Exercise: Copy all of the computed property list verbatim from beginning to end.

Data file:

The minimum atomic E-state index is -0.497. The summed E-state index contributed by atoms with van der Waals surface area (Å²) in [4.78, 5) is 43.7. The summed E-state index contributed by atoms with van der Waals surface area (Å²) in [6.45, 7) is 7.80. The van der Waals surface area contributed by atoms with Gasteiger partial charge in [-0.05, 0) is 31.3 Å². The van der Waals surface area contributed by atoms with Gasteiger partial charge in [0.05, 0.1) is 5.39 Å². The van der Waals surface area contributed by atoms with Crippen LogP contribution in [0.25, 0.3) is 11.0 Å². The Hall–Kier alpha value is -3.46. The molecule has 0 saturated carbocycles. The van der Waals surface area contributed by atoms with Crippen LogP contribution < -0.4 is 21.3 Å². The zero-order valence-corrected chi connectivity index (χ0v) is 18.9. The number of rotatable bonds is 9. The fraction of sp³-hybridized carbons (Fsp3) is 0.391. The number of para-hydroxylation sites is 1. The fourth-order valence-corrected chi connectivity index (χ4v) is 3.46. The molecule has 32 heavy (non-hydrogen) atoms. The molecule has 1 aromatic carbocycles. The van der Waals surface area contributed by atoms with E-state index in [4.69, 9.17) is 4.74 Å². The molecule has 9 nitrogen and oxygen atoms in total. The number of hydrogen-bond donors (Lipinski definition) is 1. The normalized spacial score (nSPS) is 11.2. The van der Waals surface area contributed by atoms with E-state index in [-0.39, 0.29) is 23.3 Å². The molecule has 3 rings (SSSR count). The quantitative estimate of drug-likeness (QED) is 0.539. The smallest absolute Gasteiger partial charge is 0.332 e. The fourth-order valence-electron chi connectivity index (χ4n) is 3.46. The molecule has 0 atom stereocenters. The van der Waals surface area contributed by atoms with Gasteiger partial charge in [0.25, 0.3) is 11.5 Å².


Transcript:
The minimum atomic E-state index is -0.497. The summed E-state index contributed by atoms with van der Waals surface area (Å²) in [4.78, 5) is 43.7. The summed E-state index contributed by atoms with van der Waals surface area (Å²) in [6.45, 7) is 7.80. The van der Waals surface area contributed by atoms with Gasteiger partial charge in [-0.05, 0) is 31.3 Å². The van der Waals surface area contributed by atoms with Gasteiger partial charge in [0.05, 0.1) is 5.39 Å². The van der Waals surface area contributed by atoms with Crippen LogP contribution in [0.25, 0.3) is 11.0 Å². The Hall–Kier alpha value is -3.46. The molecule has 0 saturated carbocycles. The van der Waals surface area contributed by atoms with Crippen LogP contribution < -0.4 is 21.3 Å². The zero-order valence-corrected chi connectivity index (χ0v) is 18.9. The number of rotatable bonds is 9. The fraction of sp³-hybridized carbons (Fsp3) is 0.391. The number of para-hydroxylation sites is 1. The fourth-order valence-corrected chi connectivity index (χ4v) is 3.46. The molecule has 32 heavy (non-hydrogen) atoms. The molecule has 1 aromatic carbocycles. The van der Waals surface area contributed by atoms with E-state index in [4.69, 9.17) is 4.74 Å². The molecule has 9 nitrogen and oxygen atoms in total. The number of hydrogen-bond donors (Lipinski definition) is 1. The normalized spacial score (nSPS) is 11.2. The van der Waals surface area contributed by atoms with E-state index in [-0.39, 0.29) is 23.3 Å². The molecule has 3 rings (SSSR count). The quantitative estimate of drug-likeness (QED) is 0.539. The smallest absolute Gasteiger partial charge is 0.332 e. The fourth-order valence-electron chi connectivity index (χ4n) is 3.46. The molecule has 0 atom stereocenters. The van der Waals surface area contributed by atoms with Gasteiger partial charge in [0.25, 0.3) is 11.5 Å².